The success and perceived genius of Plus500 was an accident... almost! How the company really rose to fame - FinanceFeeds

The success and perceived genius of Plus500 was an accident… almost! How the company really rose to fame

Speaking to senior figures that were at Plus500 during its initial period, the firm did not set out to become the efficient, automated firm for which it is renowned. Instead, it attempted the call center and client conversion model with no success, so changed its tack. Here is how and why.

Retail FX and CFD company Plsu500 has been the absolute vestige of success ever since its founders decided to tread a completely different path to most of the electronic brokerages that began to flock to the retail market in the early days of the empowerment of the small upstart following the launch of MetaTrader 4 last decade.

The giants of New York and London remained untroubled by the onslaught of competition, however the sudden influx to the retail market of several hundred white label licensees made for an extremely competitive ten year period as each strove to define their differences.

Plus500, however, stood out as a bastion of marketing and automation genius, and is revered by the entire industry with regard to its commercial efficiency which marks it out as a very small company with very few staff, yet has risen to become literally a one billion pound company.

Today, FinanceFeeds gathered information from certain key figures who were present during Plus500’s founding period, who have explained in great detail exactly how the company managed to create a solution that removes the entire need for a sales channel, and maximize its efficiency through a proprietary digital marketing system that nobody else has managed to emulate thus far.

Shaky beginning noticed quickly and turned around by very highly educated young professionals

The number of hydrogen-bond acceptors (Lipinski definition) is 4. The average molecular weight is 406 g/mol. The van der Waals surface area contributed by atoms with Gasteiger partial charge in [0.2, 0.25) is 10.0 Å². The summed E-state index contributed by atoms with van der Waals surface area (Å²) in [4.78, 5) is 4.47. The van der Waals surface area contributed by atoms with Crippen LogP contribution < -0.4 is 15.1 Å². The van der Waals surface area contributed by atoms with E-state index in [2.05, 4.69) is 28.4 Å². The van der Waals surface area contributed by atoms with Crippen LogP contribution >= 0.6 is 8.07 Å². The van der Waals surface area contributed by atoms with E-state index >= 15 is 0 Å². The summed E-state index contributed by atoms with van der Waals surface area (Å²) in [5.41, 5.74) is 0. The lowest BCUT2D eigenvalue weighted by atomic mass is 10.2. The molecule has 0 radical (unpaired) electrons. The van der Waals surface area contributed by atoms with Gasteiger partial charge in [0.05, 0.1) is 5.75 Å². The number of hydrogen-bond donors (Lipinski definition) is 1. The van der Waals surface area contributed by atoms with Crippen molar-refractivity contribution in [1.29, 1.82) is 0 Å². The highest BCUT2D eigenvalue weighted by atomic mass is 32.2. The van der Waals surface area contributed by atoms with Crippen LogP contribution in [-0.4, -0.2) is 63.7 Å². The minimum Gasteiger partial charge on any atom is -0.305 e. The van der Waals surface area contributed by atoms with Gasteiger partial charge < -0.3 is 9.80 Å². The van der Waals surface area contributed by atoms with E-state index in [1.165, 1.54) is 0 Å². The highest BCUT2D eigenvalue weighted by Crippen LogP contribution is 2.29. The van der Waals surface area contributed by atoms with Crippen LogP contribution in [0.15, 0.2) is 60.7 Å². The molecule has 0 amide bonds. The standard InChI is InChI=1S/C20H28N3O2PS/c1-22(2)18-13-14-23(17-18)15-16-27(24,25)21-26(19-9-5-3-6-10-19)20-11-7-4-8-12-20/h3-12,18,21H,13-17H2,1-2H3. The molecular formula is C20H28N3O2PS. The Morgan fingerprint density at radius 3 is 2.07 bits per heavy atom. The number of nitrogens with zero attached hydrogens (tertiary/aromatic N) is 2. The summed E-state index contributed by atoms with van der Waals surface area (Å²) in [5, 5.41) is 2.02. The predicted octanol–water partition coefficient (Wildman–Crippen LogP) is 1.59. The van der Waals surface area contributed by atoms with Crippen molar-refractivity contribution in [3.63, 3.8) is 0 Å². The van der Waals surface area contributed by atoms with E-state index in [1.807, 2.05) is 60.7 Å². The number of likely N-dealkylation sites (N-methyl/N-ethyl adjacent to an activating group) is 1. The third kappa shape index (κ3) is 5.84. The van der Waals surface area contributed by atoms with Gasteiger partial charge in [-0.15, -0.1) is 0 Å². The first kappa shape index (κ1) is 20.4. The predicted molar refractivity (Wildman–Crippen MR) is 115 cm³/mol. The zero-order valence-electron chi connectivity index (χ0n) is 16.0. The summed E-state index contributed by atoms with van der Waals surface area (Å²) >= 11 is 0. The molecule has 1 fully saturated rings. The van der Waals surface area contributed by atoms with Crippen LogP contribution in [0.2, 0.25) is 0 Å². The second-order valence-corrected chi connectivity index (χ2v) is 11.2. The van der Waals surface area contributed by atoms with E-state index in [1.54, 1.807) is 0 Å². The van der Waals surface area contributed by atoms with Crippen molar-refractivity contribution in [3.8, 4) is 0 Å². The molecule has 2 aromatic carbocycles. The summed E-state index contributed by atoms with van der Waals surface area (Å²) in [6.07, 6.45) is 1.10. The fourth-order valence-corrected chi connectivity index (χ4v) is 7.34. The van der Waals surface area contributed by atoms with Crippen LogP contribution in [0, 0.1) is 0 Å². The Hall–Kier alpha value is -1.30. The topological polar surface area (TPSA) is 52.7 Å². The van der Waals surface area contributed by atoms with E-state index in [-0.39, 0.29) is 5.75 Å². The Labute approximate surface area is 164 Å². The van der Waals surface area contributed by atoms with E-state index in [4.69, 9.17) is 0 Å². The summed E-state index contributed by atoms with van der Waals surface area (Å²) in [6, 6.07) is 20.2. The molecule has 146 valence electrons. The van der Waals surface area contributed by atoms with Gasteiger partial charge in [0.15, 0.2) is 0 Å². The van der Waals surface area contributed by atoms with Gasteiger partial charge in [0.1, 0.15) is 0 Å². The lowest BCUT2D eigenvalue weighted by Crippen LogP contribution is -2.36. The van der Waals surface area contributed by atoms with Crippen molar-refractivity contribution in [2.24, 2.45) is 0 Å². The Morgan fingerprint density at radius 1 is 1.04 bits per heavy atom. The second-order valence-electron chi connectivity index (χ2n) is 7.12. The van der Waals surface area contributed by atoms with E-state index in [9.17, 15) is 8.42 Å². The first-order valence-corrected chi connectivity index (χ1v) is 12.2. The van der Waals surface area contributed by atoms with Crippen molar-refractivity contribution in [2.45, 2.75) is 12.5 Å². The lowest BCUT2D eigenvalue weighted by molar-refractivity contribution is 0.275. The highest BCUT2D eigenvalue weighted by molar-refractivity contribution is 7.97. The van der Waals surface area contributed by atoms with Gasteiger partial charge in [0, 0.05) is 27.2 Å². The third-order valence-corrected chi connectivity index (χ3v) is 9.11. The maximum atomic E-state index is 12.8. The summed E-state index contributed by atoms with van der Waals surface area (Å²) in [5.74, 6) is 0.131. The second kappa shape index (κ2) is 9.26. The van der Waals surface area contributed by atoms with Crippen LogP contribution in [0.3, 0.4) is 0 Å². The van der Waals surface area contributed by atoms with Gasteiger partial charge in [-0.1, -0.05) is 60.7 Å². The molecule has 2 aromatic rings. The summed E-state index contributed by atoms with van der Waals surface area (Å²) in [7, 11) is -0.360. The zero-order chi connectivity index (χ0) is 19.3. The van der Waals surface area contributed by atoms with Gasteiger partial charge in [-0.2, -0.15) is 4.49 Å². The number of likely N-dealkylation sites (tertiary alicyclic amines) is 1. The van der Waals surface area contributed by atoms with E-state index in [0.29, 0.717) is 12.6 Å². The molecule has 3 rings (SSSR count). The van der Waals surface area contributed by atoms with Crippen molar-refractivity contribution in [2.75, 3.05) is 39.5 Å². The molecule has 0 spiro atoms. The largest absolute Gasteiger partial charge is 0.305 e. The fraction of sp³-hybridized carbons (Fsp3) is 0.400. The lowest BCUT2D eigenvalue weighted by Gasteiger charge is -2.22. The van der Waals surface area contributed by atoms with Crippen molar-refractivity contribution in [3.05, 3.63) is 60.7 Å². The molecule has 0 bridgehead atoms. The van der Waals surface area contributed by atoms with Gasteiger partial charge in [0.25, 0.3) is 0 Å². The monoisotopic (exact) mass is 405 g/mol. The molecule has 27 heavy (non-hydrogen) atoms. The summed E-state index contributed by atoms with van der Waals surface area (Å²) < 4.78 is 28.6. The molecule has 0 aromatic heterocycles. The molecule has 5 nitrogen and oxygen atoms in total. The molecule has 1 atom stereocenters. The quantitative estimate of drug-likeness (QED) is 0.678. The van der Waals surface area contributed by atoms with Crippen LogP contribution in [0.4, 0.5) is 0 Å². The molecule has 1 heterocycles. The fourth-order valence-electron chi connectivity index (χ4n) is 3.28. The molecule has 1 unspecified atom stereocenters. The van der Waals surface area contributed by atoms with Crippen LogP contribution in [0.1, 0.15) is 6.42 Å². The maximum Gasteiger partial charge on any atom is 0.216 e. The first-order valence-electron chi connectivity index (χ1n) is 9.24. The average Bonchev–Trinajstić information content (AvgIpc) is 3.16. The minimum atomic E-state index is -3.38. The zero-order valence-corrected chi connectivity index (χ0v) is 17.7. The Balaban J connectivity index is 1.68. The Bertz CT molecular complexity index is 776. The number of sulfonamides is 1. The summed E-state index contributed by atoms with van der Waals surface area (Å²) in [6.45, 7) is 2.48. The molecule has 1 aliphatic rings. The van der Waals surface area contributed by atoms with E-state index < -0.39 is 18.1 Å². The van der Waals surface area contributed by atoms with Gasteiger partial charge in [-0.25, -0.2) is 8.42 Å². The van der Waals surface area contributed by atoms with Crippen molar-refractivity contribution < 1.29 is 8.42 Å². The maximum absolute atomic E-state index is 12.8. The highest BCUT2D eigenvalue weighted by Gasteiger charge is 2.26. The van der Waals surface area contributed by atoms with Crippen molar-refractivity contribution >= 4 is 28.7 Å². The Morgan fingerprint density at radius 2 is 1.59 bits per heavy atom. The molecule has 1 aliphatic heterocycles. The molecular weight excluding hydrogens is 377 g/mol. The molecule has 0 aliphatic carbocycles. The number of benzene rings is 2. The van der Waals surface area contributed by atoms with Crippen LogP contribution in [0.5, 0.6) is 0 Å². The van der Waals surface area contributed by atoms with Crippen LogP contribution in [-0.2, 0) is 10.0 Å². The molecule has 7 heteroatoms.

Back in the mid 2000s, Israel had begun to carve its name out as a producer of young geniuses who would then leave the country to parade their innovative prowess in key areas of technological advancement, be it medical science, computer software technology or revolutionizing the way in which molecules are split so that previously life-threatening illnesses could be completely cured, or so that water could be desalinated with no drain on electrical resources.

Simply, the country’s universities were producing world class thinkers and people with abilities that outstripped the resources of the backgrounds from which they came.

According to research by FinanceFeeds, this is exactly the mindset that created Plus500’s current standpoint, however it was not the initial intention of the company to stand out and lead in this fashion.

It was explained by a previous senior employee who had been with the firm from the beginning that the company initially attempted to start its operations in the conventional fashion, employing a very small sales team in Israel’s northern city of Haifa, where the company’s origins lie and its head office still remains today.

The company, according to our sources, began by hiring sales people who could speak European languages, notably Spanish and Romanian, in order to call potential customers and convert them to live account holders.

This, however, was ineffective.

In keeping with very good commercial ethic, the company realized this very quickly and made a change to its model, this time outsourcing the entire sales operation to an Israeli call center outsourcing company called  גב מערכות (pronounced Gav Maarechot which is Hebrew for “back systems”), which provided the company with a small dedicated sales team, however this also proved ineffective.

The company then realized that traditional sales methodology would not be the way of the future and that it had to consider a revolutionary approach.

Plus500’s management canned the call center idea altogether at that point, at which time it recruited young programmers and marketing experts from Haifa’s Technion university, also  known officially as the Israel Institute of Technology, which has a worldwide reputation for producing lead developers in many industry sectors.

In terms of pedigree, On 19 December 2011, a bid by a consortium of Cornell University and Technion won a competition to establish a new high-tier applied science and engineering institution in New York City.

The competition was established by New York City Mayor Michael Bloomberg in order to increase entrepreneurship and job growth in the city’s technology sector. The winning bid consisted of a 2,100,000 square feet (200,000 m2) state-of-the-art tech campus being built on Roosevelt Island, which will have its first phase completed by 2017, with a temporary off-site campus opening in 2013 at the Google New York City headquarters building at 111 Eighth Avenue.